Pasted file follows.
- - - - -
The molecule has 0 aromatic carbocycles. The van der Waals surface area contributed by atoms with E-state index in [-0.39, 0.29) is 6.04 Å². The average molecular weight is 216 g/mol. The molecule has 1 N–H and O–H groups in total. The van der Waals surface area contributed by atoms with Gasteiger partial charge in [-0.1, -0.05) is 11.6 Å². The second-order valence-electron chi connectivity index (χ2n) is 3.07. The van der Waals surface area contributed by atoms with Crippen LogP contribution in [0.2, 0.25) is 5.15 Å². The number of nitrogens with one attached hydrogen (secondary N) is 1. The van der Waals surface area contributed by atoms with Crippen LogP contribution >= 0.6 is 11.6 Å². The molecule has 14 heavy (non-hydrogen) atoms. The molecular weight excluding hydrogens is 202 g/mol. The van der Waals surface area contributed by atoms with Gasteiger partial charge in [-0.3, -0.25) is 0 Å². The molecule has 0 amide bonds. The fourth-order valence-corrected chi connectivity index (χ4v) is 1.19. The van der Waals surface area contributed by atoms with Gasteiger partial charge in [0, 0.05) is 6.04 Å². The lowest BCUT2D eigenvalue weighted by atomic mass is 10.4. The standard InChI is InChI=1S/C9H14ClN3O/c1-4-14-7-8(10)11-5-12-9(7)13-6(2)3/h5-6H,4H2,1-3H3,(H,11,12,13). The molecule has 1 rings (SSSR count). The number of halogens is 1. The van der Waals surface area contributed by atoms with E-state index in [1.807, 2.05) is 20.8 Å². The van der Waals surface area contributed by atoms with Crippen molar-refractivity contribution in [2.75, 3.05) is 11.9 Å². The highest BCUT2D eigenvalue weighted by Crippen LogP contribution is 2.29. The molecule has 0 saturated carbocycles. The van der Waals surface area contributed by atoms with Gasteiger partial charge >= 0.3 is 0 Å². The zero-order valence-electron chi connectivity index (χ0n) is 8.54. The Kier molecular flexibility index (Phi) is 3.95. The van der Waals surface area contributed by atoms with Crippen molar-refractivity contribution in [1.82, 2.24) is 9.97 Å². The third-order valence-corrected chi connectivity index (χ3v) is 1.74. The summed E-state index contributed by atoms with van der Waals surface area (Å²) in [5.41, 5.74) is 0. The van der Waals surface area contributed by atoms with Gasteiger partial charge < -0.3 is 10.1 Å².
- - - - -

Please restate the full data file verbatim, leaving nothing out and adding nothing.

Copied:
The molecule has 0 aromatic carbocycles. The van der Waals surface area contributed by atoms with E-state index in [-0.39, 0.29) is 6.04 Å². The average molecular weight is 216 g/mol. The molecule has 1 N–H and O–H groups in total. The van der Waals surface area contributed by atoms with Gasteiger partial charge in [-0.1, -0.05) is 11.6 Å². The second-order valence-electron chi connectivity index (χ2n) is 3.07. The van der Waals surface area contributed by atoms with Crippen LogP contribution in [0.2, 0.25) is 5.15 Å². The number of nitrogens with one attached hydrogen (secondary N) is 1. The van der Waals surface area contributed by atoms with Crippen LogP contribution >= 0.6 is 11.6 Å². The molecule has 14 heavy (non-hydrogen) atoms. The molecular weight excluding hydrogens is 202 g/mol. The van der Waals surface area contributed by atoms with Gasteiger partial charge in [-0.3, -0.25) is 0 Å². The molecule has 0 amide bonds. The fourth-order valence-corrected chi connectivity index (χ4v) is 1.19. The van der Waals surface area contributed by atoms with Gasteiger partial charge in [0, 0.05) is 6.04 Å². The lowest BCUT2D eigenvalue weighted by atomic mass is 10.4. The standard InChI is InChI=1S/C9H14ClN3O/c1-4-14-7-8(10)11-5-12-9(7)13-6(2)3/h5-6H,4H2,1-3H3,(H,11,12,13). The molecule has 1 rings (SSSR count). The number of halogens is 1. The van der Waals surface area contributed by atoms with E-state index in [1.807, 2.05) is 20.8 Å². The van der Waals surface area contributed by atoms with Crippen molar-refractivity contribution in [2.75, 3.05) is 11.9 Å². The highest BCUT2D eigenvalue weighted by Crippen LogP contribution is 2.29. The molecule has 0 saturated carbocycles. The van der Waals surface area contributed by atoms with Gasteiger partial charge >= 0.3 is 0 Å². The zero-order valence-electron chi connectivity index (χ0n) is 8.54. The Kier molecular flexibility index (Phi) is 3.95. The van der Waals surface area contributed by atoms with Crippen molar-refractivity contribution in [1.82, 2.24) is 9.97 Å². The third-order valence-corrected chi connectivity index (χ3v) is 1.74. The summed E-state index contributed by atoms with van der Waals surface area (Å²) in [5.41, 5.74) is 0. The van der Waals surface area contributed by atoms with Gasteiger partial charge < -0.3 is 10.1 Å².